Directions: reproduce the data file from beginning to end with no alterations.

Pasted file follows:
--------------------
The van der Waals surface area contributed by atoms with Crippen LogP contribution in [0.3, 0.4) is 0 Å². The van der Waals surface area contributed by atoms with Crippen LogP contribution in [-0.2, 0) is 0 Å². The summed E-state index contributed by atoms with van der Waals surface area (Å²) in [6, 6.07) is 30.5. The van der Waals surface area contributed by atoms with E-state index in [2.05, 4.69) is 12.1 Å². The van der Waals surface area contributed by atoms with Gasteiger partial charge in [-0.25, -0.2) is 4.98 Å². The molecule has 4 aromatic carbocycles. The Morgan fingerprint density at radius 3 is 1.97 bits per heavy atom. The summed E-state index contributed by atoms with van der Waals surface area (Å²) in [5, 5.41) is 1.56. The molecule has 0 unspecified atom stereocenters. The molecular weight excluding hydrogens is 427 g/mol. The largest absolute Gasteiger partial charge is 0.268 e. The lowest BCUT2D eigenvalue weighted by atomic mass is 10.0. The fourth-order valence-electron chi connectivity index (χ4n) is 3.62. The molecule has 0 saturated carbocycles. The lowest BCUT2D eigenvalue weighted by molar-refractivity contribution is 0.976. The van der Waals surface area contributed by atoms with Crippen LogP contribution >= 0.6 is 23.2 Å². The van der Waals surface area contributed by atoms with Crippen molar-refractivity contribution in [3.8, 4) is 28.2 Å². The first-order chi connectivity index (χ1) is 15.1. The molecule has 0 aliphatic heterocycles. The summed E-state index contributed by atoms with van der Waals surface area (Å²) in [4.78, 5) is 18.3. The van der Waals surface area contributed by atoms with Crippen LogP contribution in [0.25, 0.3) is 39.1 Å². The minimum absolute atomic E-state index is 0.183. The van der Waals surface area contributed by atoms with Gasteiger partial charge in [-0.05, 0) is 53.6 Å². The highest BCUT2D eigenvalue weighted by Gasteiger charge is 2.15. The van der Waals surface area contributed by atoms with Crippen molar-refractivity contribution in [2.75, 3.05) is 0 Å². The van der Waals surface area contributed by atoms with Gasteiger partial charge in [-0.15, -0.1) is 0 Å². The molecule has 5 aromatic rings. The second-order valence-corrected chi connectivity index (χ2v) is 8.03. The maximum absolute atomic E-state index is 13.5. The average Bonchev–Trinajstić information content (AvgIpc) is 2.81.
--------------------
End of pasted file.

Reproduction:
The van der Waals surface area contributed by atoms with Crippen LogP contribution in [0.3, 0.4) is 0 Å². The van der Waals surface area contributed by atoms with Crippen LogP contribution in [-0.2, 0) is 0 Å². The summed E-state index contributed by atoms with van der Waals surface area (Å²) in [6, 6.07) is 30.5. The van der Waals surface area contributed by atoms with E-state index in [2.05, 4.69) is 12.1 Å². The van der Waals surface area contributed by atoms with Gasteiger partial charge in [-0.25, -0.2) is 4.98 Å². The molecule has 4 aromatic carbocycles. The Morgan fingerprint density at radius 3 is 1.97 bits per heavy atom. The summed E-state index contributed by atoms with van der Waals surface area (Å²) in [5, 5.41) is 1.56. The molecule has 0 unspecified atom stereocenters. The molecular weight excluding hydrogens is 427 g/mol. The largest absolute Gasteiger partial charge is 0.268 e. The lowest BCUT2D eigenvalue weighted by atomic mass is 10.0. The fourth-order valence-electron chi connectivity index (χ4n) is 3.62. The molecule has 0 saturated carbocycles. The lowest BCUT2D eigenvalue weighted by molar-refractivity contribution is 0.976. The van der Waals surface area contributed by atoms with Crippen LogP contribution >= 0.6 is 23.2 Å². The van der Waals surface area contributed by atoms with Crippen molar-refractivity contribution in [3.8, 4) is 28.2 Å². The first-order chi connectivity index (χ1) is 15.1. The molecule has 0 aliphatic heterocycles. The summed E-state index contributed by atoms with van der Waals surface area (Å²) in [4.78, 5) is 18.3. The van der Waals surface area contributed by atoms with Crippen LogP contribution in [0.25, 0.3) is 39.1 Å². The minimum absolute atomic E-state index is 0.183. The van der Waals surface area contributed by atoms with Gasteiger partial charge in [-0.05, 0) is 53.6 Å². The highest BCUT2D eigenvalue weighted by Gasteiger charge is 2.15. The van der Waals surface area contributed by atoms with Crippen molar-refractivity contribution in [2.75, 3.05) is 0 Å². The van der Waals surface area contributed by atoms with Gasteiger partial charge in [-0.15, -0.1) is 0 Å². The molecule has 5 aromatic rings. The second-order valence-corrected chi connectivity index (χ2v) is 8.03. The maximum absolute atomic E-state index is 13.5. The average Bonchev–Trinajstić information content (AvgIpc) is 2.81.